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Letter from the Director: Spring 2014

Hood Quarterly, spring 2014
Michael Taylor, Director

This spring at the Hood Museum of Art, we are delighted to present two dynamic exhibitions that celebrate the distinguished history and continued vitality of Dartmouth’s Artist-in-Residence Program. The tradition of inviting practicing artists to Dartmouth College—to make works of art, to interact with students, faculty, and the local community, and to exhibit their work on campus—is a long-standing one. The program was established in 1931 when the Guatemalan painter Carlos Sánchez, Dartmouth Class of 1923, returned to campus for a yearlong fellowship. As a young Dartmouth graduate who had assisted Diego Rivera on two public mural projects in Mexico, Sánchez was the perfect choice to be the first artist-in-residence at the College. His selection also spoke to Lathrop’s aspiration to bring artists from around the world to campus, a desire that continues to this day.

In Residence: Contemporary Artists at Dartmouth showcases the work of more than eighty artists who have participated in this program since its inception, including Daniel Heyman, Dartmouth Class of 1985, who returned as artist-in-residence in the fall of 2013. The Alumni Voices feature in this issue consists of a lively interview with Heyman and the Hood’s Deputy Director, Juliette Bianco, Dartmouth Class of 1994, which discusses his work and ideas, as well as his recent experiences on campus. Another important former artist-in-residence whose work is presented in the exhibition is Allan Houser (1914–1994), one of the most significant Native American artists of the twentieth century, who came to campus in the spring of 1979. The Hood is one of several art museums across the country that will honor the centennial of the artist’s birth. In addition to his work in the In Residence exhibition, as well as the permanent installation of his sculpture Peaceful Serenity (1992) at the Sherman House, home of the Native American Studies Program at Dartmouth College, Houser’s work and legacy will be celebrated with a yearlong display in the Maffei Arts Plaza of five of the artist’s greatest sculptures, on loan from the Houser Foundation, Inc.

Finally, this spring, we introduce you to a Hood collection area that has never before been exhibited or published. The Art of Weapons: Selections from the African Collection is a special installation of dozens of weapons—including knives, clubs, axes, swords, and shields—made for a variety of cultural and social purposes across the African continent. This exhibition highlights these objects for the first time, exploring them as works of art and objects of powerful significance, to their creators and to the collectors who later donated them to the College.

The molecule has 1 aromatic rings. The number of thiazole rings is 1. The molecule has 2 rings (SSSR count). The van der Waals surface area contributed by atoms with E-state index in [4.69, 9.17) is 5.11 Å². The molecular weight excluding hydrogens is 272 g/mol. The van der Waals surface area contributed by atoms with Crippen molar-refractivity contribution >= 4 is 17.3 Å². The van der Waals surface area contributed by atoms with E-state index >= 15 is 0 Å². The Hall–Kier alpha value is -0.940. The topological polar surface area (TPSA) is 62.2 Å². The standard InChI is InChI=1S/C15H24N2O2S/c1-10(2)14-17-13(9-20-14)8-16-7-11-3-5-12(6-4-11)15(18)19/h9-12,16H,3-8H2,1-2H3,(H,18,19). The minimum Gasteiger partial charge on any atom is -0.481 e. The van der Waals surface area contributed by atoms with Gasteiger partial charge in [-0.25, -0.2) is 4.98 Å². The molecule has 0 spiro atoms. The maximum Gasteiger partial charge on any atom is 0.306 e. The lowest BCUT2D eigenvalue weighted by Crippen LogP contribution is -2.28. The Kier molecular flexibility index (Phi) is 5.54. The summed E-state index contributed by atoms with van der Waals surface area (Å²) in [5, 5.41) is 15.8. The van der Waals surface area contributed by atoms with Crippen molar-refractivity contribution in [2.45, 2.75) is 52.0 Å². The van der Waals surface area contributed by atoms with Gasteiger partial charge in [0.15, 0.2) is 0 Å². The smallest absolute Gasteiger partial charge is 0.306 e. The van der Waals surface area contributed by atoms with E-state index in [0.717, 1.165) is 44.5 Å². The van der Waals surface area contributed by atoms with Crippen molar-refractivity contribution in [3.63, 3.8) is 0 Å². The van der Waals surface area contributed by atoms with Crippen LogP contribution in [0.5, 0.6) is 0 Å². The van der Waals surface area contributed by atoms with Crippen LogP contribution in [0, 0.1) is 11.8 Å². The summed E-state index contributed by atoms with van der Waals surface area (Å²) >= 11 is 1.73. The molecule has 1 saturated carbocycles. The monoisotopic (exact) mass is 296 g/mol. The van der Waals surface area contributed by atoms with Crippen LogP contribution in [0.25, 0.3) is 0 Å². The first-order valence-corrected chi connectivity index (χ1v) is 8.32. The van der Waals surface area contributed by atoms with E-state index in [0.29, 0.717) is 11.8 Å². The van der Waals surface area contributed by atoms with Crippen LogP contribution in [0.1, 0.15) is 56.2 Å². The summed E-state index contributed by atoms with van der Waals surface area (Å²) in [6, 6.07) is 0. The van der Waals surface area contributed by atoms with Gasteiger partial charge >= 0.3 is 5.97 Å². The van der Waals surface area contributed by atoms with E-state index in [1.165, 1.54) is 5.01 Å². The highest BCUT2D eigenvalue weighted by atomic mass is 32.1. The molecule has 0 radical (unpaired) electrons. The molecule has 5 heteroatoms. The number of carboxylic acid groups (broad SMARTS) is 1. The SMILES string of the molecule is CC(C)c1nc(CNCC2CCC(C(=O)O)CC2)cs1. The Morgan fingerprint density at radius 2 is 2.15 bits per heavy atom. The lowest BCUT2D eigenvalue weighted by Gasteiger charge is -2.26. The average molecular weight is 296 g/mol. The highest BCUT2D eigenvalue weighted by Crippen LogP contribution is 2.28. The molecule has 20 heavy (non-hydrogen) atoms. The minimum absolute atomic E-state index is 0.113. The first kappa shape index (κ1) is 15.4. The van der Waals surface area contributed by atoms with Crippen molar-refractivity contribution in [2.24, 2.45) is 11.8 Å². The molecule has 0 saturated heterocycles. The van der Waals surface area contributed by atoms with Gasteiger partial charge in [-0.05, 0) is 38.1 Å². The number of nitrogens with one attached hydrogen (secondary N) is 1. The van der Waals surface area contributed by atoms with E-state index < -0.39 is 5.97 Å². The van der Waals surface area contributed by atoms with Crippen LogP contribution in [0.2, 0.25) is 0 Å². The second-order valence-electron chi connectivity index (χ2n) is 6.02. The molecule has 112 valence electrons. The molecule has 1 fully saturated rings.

The staff of the Hood Museum of Art is dedicated to cultivating experiential learning methods that all of our visitors can use to interact with the breadth of human imagination and creativity through the works of art in the collection. This is best demonstrated through the dozens of programs that we present free of charge each year to everyone, the multi-visit programs and tours that our education department prepares with regional schools in support of their curricula, and the endlessly creative ways in which the Dartmouth faculty use the collections for teaching and scholarship. This issue of the Hood Quarterly includes a special focus on how members of the Dartmouth faculty integrate experiential learning into their pedagogical practice by making close looking and direct engagement with art objects an integral part of student coursework. The summer issue of the Hood Quarterly will feature a similar look at experiential learning for K–12 teachers and students. It is this passionate commitment to the museum’s teaching mission that guides the planning for the Hood’s upcoming expansion. An important goal of this project is to create an ideal learning environment for all of our visitors with state-of-theart galleries for important areas of the collection not currently on view, as well as new classrooms equipped with smart technology to meet the increased curricular demand. The next few years are set to be an exciting time at the Hood Museum of Art, and I look forward to sharing our progress on the expansion with you in future issues of the Hood Quarterly. In the meantime, I hope to see you at the museum this spring and trust that your visit will be an enjoyable one.

In This Issue:

Hood Museum